Expect to be humbled. Every place has a past. I felt history whenever I ate at road-side teashops in Chittagong, or when I walked down streets lined with old book stalls in Kolkata. Traveling takes me away from a self-centric frame of mind to one where I’m just a tiny piece of an ever-greater whole. Everyone who comes through the Writing Center has their own past. In brief encounters with writers from all walks of life, I find myself constantly humbled by the magnitude of what I do not know.

Expect to be changed. We are moved by landscapes, and inspired by rhythms of city-life. We never know how we’ll be changed; the only certainty is that we will change. As we play our part to support others in their journeys as writers, we can only expect that we will, in turn, be transformed. Sometimes writers will impact us in unexpected ways – writer to consultant, writer to writer, person to person.

A Conversation with Recent MFA Graduate Martin Jennings About the Low-Residency MFA Experience

kevin-bKevin Bailey, Consultant

Have you ever considered pursuing a graduate-level degree in creative writing?  If so, you’ve perhaps heard of MFA programs (Master of Fine Arts in Writing).  An MFA in Creative Writing is a terminal degree (i.e. the furthest one can go in the field).  There are two main styles of MFA programs: high- and low-residency.  Despite this, information sessions on MFA programs tend to focus mostly, if not entirely, on the more traditional, high-residency programs.  I interviewed recent Spalding MFA graduate and writer Martin Jennings in order to get some insight into the less-frequently-discussed low-residency MFA experience and, thereby, open up new opportunities to creative writers seeking graduate study.   As a side note, writers can also achieve a terminal degree in creative writing by completing a PhD.  The following interview, however, is specifically about the MFA process with a special focus on low-residency schools.  Bear in mind that not all low-residency MFA programs are the same.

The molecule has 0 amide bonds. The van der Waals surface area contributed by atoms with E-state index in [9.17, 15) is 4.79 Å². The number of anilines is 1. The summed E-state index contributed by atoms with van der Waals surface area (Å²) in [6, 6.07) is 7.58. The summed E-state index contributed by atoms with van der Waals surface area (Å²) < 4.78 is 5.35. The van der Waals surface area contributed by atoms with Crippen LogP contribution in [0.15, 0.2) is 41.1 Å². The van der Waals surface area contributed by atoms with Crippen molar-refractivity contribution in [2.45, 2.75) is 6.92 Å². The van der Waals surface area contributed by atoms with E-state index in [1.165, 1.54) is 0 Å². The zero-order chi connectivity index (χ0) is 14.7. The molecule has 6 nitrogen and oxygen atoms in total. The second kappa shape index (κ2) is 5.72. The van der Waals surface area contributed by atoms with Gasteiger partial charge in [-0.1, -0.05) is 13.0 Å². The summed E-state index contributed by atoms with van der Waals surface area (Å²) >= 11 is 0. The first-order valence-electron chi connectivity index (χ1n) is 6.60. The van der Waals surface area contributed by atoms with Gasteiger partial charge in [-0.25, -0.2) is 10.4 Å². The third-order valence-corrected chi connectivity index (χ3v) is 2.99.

First off, why don’t you let us know what the difference is between a low-residency MFA program, like the one you recently attended at Spalding, and a high-residency program?